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A case study of innovation at the Olympics
Posted on September 6th, 2016 by Chris Walker in Chemical Manufacturing Excellence
The Olympics is a huge event for every brand represented there, even more so for those who supply the kit that the athletes perform in. For many, this is a chance to showcase the latest and greatest in innovation, performance and style.
For decades, Nike have been using the Olympic games to launch new products and demonstrate their capability as a world leading sport manufacturer. Track events are where Nike focus a lot of attention, with the games being used to show off the latest and greatest running shoes (amongst many other things).
And so it is in Rio. Nike have developed the Nike Zoom Superfly Elite for the event. I want to take a little look at some of the parts of their design process, since I think it makes a nice case study in product development and innovation.
Find Your Stakeholders First
One of the first steps in designing a new product is to fully understand the problem. And part of doing that is to identify the stakeholders for the project. There are a range of different stakeholders for Nikes running shoes, but perhaps the most important is the athlete who will be wearing the shoes. In this case, it’s the end user who is the key stakeholder for the project.
Nike have chosen to work closely with Jamaican sprinter Shelly-Ann Fraser-Pryce in designing their new shoes. Not because she is the only person who will wear the finished product at the Olympic Games, but because she is representative of the end user Nike are trying to design for.
The advantage of focusing on a real person, rather than an abstract group, is that Nike are able to ask her questions, test their designs in a realistic environment and gather feedback quickly.
Defining What First
In order for any project to be successful, there needs to be a clear and unambiguous target. Nike needed to be aiming for something which directly benefits their key stakeholder.
In this case, their target was to make Shelly-Ann Fraser-Pryce 1 mile per hour faster. They started with a clear, high level idea of what they were trying to achieve. Only after that did Nike start coming up with ideas of how they might achieve it.
Apply Existing Ideas In New Ways
There were two ways Nike thought they could make Shelly-Ann Fraser-Pryce 1 mile per hour faster. Firstly, by reducing the weight of the shoes and secondly, by increasing the stiffness of the soles.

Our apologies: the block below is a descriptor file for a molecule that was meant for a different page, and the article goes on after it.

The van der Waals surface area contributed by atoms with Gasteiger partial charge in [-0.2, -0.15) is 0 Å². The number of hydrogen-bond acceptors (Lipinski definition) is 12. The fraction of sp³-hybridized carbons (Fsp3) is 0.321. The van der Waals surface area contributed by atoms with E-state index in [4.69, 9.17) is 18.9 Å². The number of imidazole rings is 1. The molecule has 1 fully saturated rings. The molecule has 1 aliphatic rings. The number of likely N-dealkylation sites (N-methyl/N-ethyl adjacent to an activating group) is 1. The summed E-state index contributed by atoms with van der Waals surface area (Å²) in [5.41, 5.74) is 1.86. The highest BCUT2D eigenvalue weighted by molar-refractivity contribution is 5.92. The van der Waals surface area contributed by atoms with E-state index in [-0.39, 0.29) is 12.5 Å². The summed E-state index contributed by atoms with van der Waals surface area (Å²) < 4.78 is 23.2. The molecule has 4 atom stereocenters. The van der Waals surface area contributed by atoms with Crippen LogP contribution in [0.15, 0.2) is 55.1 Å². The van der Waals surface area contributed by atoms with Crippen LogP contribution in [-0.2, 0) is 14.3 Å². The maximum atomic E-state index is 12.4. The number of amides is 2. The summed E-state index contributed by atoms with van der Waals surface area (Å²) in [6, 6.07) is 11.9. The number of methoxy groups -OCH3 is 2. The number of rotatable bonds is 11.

So Nike took inspiration from nature, in particular the structural make-up of ocean creatures, to design the sole for their new shoe.
The bark-like structure they came up with is similar to that implemented in a range of different products, but is one that hadn’t been put into the sole of a shoe before. Nike took inspiration from existing technology and design and implemented it in a new way.
Because the Nike team were working directly with one athlete to test their designs, they could get feedback very quickly. They used 3D printing to quickly test different versions of the sole design and make small changes in response to what they learned.
They were able to shorten the feedback loop and validate (or invalidate) their ideas quickly. Getting rapid feedback can be a huge benefit in any design project, especially one where the output is new or innovative. Working out whether you’re on the right track or not can save a huge amount of time and money.
In case you missed it, the Nike Zoom Superfly Elite running shoes have been worn by a lot of Nike sponsored athletes at Rio. Although in testing the shoes proved to help Shelly-Ann Fraser-Pryce reduce her 100m time, it wasn’t quite enough for Gold in Rio. She walked away with a bronze in the 100m and a silver in the 4x100m relay. The Jamaican team lost out in the relay to the team from USA, who were also wearing the Nike Zoom Superfly Elite shoes.
All opinions shared in this post are the author’s own.
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